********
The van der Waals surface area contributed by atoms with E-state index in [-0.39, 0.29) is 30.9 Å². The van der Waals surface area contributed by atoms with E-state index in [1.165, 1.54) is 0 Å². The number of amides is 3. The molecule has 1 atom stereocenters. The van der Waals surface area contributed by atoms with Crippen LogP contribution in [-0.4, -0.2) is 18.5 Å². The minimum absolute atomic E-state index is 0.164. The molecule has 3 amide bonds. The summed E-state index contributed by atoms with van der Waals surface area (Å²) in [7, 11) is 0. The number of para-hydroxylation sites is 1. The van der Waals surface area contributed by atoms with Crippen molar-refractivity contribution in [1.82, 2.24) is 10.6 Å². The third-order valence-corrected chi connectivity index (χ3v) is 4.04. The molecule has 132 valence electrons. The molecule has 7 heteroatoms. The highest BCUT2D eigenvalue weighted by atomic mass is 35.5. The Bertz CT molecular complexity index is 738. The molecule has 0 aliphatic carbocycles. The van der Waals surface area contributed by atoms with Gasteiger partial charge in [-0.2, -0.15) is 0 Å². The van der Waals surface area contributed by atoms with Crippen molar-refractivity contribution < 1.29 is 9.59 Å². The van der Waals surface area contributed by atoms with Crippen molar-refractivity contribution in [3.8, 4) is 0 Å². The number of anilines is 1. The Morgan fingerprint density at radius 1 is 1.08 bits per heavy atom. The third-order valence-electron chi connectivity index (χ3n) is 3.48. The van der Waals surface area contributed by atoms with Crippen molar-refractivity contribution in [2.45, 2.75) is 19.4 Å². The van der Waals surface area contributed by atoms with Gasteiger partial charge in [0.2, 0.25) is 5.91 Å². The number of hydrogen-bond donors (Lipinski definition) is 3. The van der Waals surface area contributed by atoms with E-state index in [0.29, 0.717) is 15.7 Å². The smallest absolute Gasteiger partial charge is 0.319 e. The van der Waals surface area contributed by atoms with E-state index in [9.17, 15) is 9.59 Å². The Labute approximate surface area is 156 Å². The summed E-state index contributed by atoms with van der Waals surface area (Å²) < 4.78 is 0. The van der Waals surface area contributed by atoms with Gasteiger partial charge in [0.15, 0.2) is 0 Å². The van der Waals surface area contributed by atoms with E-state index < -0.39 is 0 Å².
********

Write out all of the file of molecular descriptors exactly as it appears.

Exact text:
The van der Waals surface area contributed by atoms with E-state index in [-0.39, 0.29) is 30.9 Å². The van der Waals surface area contributed by atoms with E-state index in [1.165, 1.54) is 0 Å². The number of amides is 3. The molecule has 1 atom stereocenters. The van der Waals surface area contributed by atoms with Crippen LogP contribution in [-0.4, -0.2) is 18.5 Å². The minimum absolute atomic E-state index is 0.164. The molecule has 3 amide bonds. The summed E-state index contributed by atoms with van der Waals surface area (Å²) in [7, 11) is 0. The number of para-hydroxylation sites is 1. The van der Waals surface area contributed by atoms with Crippen molar-refractivity contribution in [1.82, 2.24) is 10.6 Å². The third-order valence-corrected chi connectivity index (χ3v) is 4.04. The molecule has 132 valence electrons. The molecule has 7 heteroatoms. The highest BCUT2D eigenvalue weighted by atomic mass is 35.5. The Bertz CT molecular complexity index is 738. The molecule has 0 aliphatic carbocycles. The van der Waals surface area contributed by atoms with Gasteiger partial charge in [-0.2, -0.15) is 0 Å². The van der Waals surface area contributed by atoms with Crippen molar-refractivity contribution < 1.29 is 9.59 Å². The van der Waals surface area contributed by atoms with Crippen molar-refractivity contribution in [3.8, 4) is 0 Å². The number of anilines is 1. The Morgan fingerprint density at radius 1 is 1.08 bits per heavy atom. The third-order valence-electron chi connectivity index (χ3n) is 3.48. The van der Waals surface area contributed by atoms with Crippen molar-refractivity contribution in [2.45, 2.75) is 19.4 Å². The van der Waals surface area contributed by atoms with Gasteiger partial charge in [0.2, 0.25) is 5.91 Å². The number of hydrogen-bond donors (Lipinski definition) is 3. The van der Waals surface area contributed by atoms with E-state index in [0.29, 0.717) is 15.7 Å². The smallest absolute Gasteiger partial charge is 0.319 e. The van der Waals surface area contributed by atoms with E-state index in [9.17, 15) is 9.59 Å². The Labute approximate surface area is 156 Å². The summed E-state index contributed by atoms with van der Waals surface area (Å²) < 4.78 is 0. The van der Waals surface area contributed by atoms with Gasteiger partial charge in [0.15, 0.2) is 0 Å². The van der Waals surface area contributed by atoms with E-state index < -0.39 is 0 Å².